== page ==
22-year-old female complaining of almost daily migrainous headaches for a number of months. No associated neurological signs of note. Family history of subarachnoid haemorrhage secondary to aneurysm rupture.
On MRA imaging, the left internal carotid artery is absent at the cervical, skull base and cavernous sinus levels (Figure 1). T2-axial imaging shows hypoplasia of the left carotid canal with a normally developed right carotid canal.
At the level of the circle of Willis, the left middle and anterior cerebral arteries are being supplied via a prominent and tortuous left posterior communicating artery as well as from the anterior communicating artery (Figure 2).
The brain parenchyma appears preserved with no evidence of any previous infarction being seen. Normal appearances of the rest of the posterior circulation of the brain.
Background: Absence of the internal carotid artery (ICA) is a rare congenital disorder that affects less than 0.01% of the population . It is often used as an ‘umbrella’ term that encompasses a spectrum of varying degrees of ICA under-development, ranging from hypoplasia to agenesis [1,4,5]. Aplasia can be found at the midpoint of this spectrum, implying the existence of an early structure which eventually failed to form later during development.
Clinical Perspective: The majority of patients tend to have no symptoms related to this anatomical variant, in view of good collateral flow via the rest of the vessels of the Circle of Willis. However, a number of different symptoms have been reported, ranging from headaches  to hearing loss . This condition is also reported to have associations with intracerebral arterial aneurysm formation [1-2] which could themselves cause the patient to be symptomatic.
Imaging Perspective: Imaging plays a key role in diagnosis. Sonographic assessment of the carotids might show a markedly stenotic ICA with/without complete obstruction of flow. CT is excellent for assessment of the bony passage the ICA normally takes throughout the base of skull and cavernous sinus. An absent carotid canal can help confirm congenital aetiology of this condition as opposed to an acquired one (such as post-traumatic ICA stenosis/occlusion) . MR imaging (especially time-of-flight protocols) can again confirm the extent of ICA under-development, and demonstrate the collateral flow that would have consequently developed [1-3].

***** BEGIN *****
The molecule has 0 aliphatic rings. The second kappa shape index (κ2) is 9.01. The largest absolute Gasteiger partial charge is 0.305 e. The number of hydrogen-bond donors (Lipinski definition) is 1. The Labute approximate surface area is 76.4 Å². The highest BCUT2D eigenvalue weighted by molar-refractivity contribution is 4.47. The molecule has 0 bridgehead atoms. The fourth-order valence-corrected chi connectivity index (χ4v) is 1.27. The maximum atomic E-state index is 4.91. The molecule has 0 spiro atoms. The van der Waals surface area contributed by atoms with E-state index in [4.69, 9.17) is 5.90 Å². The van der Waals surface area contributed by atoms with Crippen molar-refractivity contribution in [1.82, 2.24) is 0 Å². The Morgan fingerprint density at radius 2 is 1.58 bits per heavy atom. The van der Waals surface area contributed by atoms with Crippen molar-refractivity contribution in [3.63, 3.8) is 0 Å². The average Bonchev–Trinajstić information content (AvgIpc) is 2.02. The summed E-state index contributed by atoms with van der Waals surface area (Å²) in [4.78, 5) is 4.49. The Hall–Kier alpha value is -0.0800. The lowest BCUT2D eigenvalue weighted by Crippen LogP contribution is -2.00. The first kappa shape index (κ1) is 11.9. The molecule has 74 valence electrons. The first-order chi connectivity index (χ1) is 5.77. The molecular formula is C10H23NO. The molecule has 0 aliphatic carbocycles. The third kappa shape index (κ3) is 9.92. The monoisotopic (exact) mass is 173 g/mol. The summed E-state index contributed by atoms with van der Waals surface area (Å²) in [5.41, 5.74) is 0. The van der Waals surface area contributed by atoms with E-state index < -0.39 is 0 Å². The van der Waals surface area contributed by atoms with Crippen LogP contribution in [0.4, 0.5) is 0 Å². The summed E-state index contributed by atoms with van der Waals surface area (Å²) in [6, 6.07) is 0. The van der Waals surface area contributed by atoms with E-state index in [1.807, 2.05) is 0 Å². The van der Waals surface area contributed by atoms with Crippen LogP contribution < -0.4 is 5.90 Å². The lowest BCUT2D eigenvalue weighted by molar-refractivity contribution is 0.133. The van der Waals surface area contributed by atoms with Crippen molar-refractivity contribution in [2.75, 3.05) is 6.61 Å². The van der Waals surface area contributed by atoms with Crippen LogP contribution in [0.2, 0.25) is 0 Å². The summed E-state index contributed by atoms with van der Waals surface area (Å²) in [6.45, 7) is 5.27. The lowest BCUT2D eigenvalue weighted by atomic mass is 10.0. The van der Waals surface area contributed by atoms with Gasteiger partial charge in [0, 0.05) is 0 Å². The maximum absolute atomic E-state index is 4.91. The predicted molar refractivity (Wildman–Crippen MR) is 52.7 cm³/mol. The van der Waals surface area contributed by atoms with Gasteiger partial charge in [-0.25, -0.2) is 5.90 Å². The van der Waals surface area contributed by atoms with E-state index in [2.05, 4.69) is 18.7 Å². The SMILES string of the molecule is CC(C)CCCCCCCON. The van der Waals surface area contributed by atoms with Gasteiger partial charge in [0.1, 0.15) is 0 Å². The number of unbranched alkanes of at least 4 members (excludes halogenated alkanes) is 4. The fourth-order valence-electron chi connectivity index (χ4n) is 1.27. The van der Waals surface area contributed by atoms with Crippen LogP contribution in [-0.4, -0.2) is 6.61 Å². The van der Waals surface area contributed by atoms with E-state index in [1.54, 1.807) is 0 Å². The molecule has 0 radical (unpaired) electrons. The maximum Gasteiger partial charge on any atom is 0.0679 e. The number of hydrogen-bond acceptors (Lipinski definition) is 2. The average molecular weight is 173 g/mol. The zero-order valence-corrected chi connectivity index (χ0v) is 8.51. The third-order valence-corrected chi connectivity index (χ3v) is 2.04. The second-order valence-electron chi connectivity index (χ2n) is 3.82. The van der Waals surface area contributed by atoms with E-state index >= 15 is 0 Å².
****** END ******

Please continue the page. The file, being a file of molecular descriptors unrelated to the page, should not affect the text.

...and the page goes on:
An important reason to obtain this diagnosis is when there is contralateral arterial disease that might need therapeutic intervention. Having knowledge of the existence of this anatomical variant is therefore essential as management plans will naturally move to favour the preservation of the solitary patent carotid supply (which might not have been considered had both ICAs been patent) [1-3].
Outcome and Teaching Points: Treatment options do not currently exist for this congenital condition and are often not required due to satisfactory collateral compensatory flow to the affected brain segments. However, part of the management plan should include the performance of angiographic imaging to exclude the presence of any concurrent aneurysm formation which, as discussed previously, tends to have a higher prevalence in these patients .
Written patient consent for this case was waived by the Editorial Board. Patient data may have been modified to ensure patient anonymity.
 Given CA II., Huang-Hellinger F, Baker MD, et al. Congenital absence of the internal carotid artery: case reports and review of the collateral circulation. AJNR Am J Neuroradiol 2001;22:1953–9.
 Costa NR, Reis AM, Duarte D, et al. Congenital absence of internal carotid artery: an unsuspected diagnosis Case Reports 2016;2016:bcr2016218289.
 Li S, Hooda K, Gupta N, Kumar Y. Internal carotid artery agenesis: A case report and review of literature. Neuroradiol J. 2017 Apr;30(2):186-191. doi: 10.1177/1971400917692162. Epub 2017 Jan 1. PMID: 28424012; PMCID: PMC5433594.
 Lie TA. Congenital Anomalies of the Carotid Arteries. Amsterdam: Excerpta Medica; 1968:35–51.
 Teal JS, Naheedy MH, Hasso AN. Total agenesis of the internal carotid artery. AJNR Am J Neuroradiol 1980;1:435-442